Partner private sector urged to train more health personnel for “export” 

Partner private sector urged to train more health personnel for “export” 

The Director of the College of Medicine and Allied Sciences (CoMAS), Kingsley Aboagye-Gyedu, has urged the Government to partner with the private sector to train more health personnel for “export” and to match in-country demand.

To achieve the goal, he suggested to the government to create an enabling environment for private sector players to invest in the health training  sector.

The move, he said, would help address vacancies created in health facilities across the country due to emigration of health workers to seek greener pastures overseas and also help to reduce the increasing youth unemployment in the country.

Mr Aboagye-Gyedu who was speaking in an interview with the Ghana News Agency in Accra said the training of more health workers and officially exporting them to other countries could be another source of income to the state.

“One of the major challenges facing Ghana’s health sector today is inadequate medical officers and other health personnel. This has resulted in high patient-doctor ratio,” he said.

Mr Aboagye-Gyedu, a Former Deputy Health Minister, said at the beginning of the year 2022, there were about 79 district hospitals with no doctors.

“This is below the average number of doctors and other health personnel a country needs. Their distribution across the country is skewed, urban areas have more while the rural areas have less,” he said.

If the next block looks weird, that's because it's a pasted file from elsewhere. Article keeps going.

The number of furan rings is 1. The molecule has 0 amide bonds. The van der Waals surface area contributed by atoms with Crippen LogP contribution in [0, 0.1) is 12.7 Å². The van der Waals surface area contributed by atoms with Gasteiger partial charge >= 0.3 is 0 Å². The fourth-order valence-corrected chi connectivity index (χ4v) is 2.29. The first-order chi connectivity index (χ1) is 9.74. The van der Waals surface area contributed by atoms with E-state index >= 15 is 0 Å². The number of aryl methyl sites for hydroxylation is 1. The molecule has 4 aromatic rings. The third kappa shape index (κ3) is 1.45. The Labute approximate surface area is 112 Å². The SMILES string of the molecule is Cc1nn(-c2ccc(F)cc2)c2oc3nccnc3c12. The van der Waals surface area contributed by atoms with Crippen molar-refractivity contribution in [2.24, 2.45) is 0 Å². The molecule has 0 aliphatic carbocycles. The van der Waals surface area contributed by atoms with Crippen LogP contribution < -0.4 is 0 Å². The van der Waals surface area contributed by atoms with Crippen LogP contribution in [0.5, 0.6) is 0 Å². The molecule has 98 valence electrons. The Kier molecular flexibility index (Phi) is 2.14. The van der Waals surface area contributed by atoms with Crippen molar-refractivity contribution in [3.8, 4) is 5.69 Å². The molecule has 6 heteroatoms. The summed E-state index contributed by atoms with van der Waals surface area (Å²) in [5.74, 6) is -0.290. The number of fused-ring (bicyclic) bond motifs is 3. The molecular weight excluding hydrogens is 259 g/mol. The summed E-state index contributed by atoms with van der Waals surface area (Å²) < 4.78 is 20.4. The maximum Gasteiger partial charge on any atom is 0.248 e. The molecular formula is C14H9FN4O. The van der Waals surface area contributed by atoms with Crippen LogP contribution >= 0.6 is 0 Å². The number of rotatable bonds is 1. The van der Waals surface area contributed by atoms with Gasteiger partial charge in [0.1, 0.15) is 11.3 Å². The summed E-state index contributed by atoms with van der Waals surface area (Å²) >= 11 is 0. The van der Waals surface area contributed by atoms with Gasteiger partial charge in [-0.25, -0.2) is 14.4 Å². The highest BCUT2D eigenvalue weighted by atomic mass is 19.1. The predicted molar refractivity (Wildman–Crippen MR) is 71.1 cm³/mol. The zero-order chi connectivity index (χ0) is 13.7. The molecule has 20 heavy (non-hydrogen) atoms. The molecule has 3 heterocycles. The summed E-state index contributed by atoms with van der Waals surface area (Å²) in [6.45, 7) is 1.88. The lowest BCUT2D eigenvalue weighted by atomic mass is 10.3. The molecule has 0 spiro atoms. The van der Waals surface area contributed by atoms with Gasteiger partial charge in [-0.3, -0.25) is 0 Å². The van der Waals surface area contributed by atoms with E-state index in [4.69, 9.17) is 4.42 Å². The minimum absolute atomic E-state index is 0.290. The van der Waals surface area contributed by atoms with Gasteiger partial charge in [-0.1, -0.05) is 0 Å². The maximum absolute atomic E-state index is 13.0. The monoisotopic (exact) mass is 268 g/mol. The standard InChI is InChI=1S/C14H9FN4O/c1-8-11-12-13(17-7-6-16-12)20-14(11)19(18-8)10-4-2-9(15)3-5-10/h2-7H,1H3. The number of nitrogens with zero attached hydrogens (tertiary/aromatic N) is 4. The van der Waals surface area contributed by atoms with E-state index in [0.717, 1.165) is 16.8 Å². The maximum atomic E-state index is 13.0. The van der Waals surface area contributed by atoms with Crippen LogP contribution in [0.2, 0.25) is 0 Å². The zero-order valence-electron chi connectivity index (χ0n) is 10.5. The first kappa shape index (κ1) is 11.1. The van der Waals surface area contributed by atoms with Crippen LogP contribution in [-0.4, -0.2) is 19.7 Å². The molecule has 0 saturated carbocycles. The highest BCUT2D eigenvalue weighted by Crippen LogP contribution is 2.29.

“Ghana has produced a lot of doctors over the years and it is believed that Ghanaian doctors working overseas are more than doctors working in the country. This has left many hospitals, especially in the rural areas unmanned.”

The Director said it was for that reason that the CoMAS was seeking to increase the number of medically trained professionals in the country.

He said CoMAS was the first among its peers to run Graduate Entry Medical Programme (GEMP), a system that allows first degree holders with a second class lower Honours  or above in any science related programme to pursue a four-and-half year medical programme.

Mr Aboagye-Gyedu said the new avenue would enable students with the required background and grades who could not pursue medical studies due to limited space at the public universities to do so.

CoMAS, also offer programmes in Medical Imaging (Radiography and Sonography), and Health Information Management